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FAQ

See below for answers to some frequently asked questions about the Airport Improvement Fee

Fast Facts

  • Vancouver Airport Authority is the community-based, not-for-profit organization that manages Vancouver International Airport (YVR). The Airport Authority reinvests all of its profits back into YVR.
  • YVR welcomed a record 25.9 million passengers in 2018, including arriving, departing and connecting travellers.
  • 56 airlines serve YVR, connecting people and businesses to 125 non-stop destinations in Canada, the U.S. and around the world via chartered and regularly scheduled flights.
  • YVR’s operations—together with tourism and cargo—contribute more than $20.2 billion in total economic output, $10.4 billion in total GDP and $1.4 billion in government revenue across B.C. Each new flight through YVR creates hundreds of jobs and contributes millions of dollars in economic benefit to the province.
  • More than 26,500 people come to work on YVR’s Sea Island every day. Additionally, there are more than 126,000 people employed across the province as a result of airport activities.
  • In 2019, YVR was voted the Best Airport in North America by the Skytrax World Airport Awards, which are based on an independent survey of more than 13.5 million passengers from more than 100 countries. YVR is the only airport to have ever received this honour for 10 consecutive years.

Frequently Asked Question?

How much has YVR collected from the Airport Improvement Fee (AIF)?

  • Since its inception in 1993 until the end of 2018, YVR has collected $2.2 billion in the AIF.
  • The Airport Authority tracks and publicly reports all financial information (including the AIF) each year in our Annual Report and at our Annual Public Meetings. This information is available here. 

What is the purpose of the AIF?

  • The AIF is collected to support capital infrastructure projects like runways and terminals to ensure we have a safe and efficient airport.
  • YVR receives no government funding to operate the airport. We earn revenue from three main sources: aeronautical revenue (25%), non-aeronautical revenue (44%) and the AIF (31%). 
  • The AIF is necessary as revenue generated from aeronautical sources and non-aeronautical sources is not sufficient to cover both the costs of operating the airport and major capital projects to enhance and maintain it.

Is the AIF charged to all passengers?

  • The AIF is collected from outbound passengers only, for flights originating from YVR. Current charges are $20 for all destinations outside of B.C. and the Yukon. YVR is proud to be one of only two Canadian airports to maintain a heavily discounted AIF for regional travel at $5 for all destinations in B.C. and the Yukon. Effective January 1, 2020, the AIF will increase to $25 for all destinations outside of B.C. and the Yukon. The discounted rate for regional travel will remain unchanged.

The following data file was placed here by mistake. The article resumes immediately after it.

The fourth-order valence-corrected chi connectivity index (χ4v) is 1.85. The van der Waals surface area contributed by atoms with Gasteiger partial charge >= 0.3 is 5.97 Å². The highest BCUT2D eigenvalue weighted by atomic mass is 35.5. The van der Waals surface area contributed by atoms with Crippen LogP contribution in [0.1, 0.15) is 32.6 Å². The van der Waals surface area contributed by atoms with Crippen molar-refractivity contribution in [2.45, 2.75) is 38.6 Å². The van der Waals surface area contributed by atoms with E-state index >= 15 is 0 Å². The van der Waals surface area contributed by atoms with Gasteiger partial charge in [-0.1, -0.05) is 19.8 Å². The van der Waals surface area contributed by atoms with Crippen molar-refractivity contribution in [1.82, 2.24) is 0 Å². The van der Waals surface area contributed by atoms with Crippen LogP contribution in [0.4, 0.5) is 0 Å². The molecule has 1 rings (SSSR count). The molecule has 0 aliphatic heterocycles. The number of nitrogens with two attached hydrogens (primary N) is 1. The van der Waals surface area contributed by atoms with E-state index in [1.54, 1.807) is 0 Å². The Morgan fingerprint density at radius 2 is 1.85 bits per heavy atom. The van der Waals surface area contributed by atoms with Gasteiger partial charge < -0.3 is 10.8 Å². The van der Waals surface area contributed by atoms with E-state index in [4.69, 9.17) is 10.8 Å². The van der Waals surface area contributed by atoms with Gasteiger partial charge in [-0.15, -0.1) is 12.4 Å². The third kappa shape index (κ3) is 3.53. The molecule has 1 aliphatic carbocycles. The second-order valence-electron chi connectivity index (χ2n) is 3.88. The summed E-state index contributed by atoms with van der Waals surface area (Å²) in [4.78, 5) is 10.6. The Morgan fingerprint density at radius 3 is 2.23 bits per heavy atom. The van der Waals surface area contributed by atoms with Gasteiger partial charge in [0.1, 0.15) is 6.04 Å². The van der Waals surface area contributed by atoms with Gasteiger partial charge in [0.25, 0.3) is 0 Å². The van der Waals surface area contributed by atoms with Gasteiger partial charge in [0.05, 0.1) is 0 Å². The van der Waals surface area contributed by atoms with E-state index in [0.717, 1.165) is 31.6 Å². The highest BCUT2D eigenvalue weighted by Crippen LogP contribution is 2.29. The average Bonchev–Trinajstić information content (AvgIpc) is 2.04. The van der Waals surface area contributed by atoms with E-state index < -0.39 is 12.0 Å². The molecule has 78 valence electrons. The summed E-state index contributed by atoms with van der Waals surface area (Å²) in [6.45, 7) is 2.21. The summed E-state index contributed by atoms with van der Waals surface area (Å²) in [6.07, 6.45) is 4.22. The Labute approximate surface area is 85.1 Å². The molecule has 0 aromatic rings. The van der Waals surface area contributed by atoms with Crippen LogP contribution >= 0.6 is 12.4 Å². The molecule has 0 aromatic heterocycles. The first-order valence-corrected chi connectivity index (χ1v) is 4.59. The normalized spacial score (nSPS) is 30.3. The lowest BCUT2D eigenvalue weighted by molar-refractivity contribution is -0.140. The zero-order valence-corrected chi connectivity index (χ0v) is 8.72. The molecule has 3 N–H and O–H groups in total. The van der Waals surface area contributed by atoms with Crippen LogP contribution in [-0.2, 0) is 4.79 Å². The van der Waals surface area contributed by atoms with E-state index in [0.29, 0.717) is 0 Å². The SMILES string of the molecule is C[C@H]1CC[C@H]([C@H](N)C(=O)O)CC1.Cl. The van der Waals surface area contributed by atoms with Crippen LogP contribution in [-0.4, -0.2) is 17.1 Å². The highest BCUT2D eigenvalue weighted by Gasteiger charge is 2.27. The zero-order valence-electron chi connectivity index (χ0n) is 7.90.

When was the AIF last increased?

  •  The AIF was last increased on May 1, 2012.

Why is YVR increasing the AIF?

  • Since its inception in 1993, YVR has collected $2.2 billion from the AIF. During that same timeframe, we have spent $3.7 billion on capital projects.  
  • We are spending more than we are collecting and we use cash flow and debt to make up that difference of $1.5 billion.
  • Given YVR’s record growth, and the ambitious multi-year expansion plans underway to meet our growing passenger demand, we are in need of additional funding for these projects.
  • YVR is currently underway with a multibillion-dollar expansion program that will see up to 75 major projects over the next 20 years.

What is the increase and when will it take effect?

  • To meet future growth and to ensure the health of the airport for future generations, YVR will be increasing its AIF on January 1, 2020, from $20 to $25 for passengers travelling to destinations outside of B.C. 
  • Passengers travelling within B.C. and to the Yukon will continue to pay $5.
  • Airlines will start charging the new rate on December 12, 2019 for travel from January 1, 2020 onward.

The AIF was once described as a temporary improvement fee. Who decided that this would no longer be the case? And why?

  • The AIF is not temporary. It is a vital part of YVR’s business model and our ability to deliver on our public interest mandate, which is to provide social and economic benefits to our communities.
  • Based on long-term financial modelling, the Executive Team recommended an increase which was endorsed by the Board of Directors.
  • This decision is the right one. It will ensure strong and sustainable financial health for YVR’s future executives and boards of directors. 

Why don’t other countries need an AIF? Is AIF unique to Canada’s airport model?

  • The collection of a user-fee is common within the aviation industry and can be seen around the world in various forms—often at substantially higher rates. For example:
  • Australia’s Passenger Movement Charge is a flat rate of A$60 ($49 CAD) for all passengers leaving Australia. 
  • In the UK, passengers pay an Air Passenger Duty based on the distance they travel and their seat class. This ranges from about $21 CAD for economy class short -haul flights to approximately $120 CAD for long-haul economy flights and nearly $250 CAD for all other classes. 

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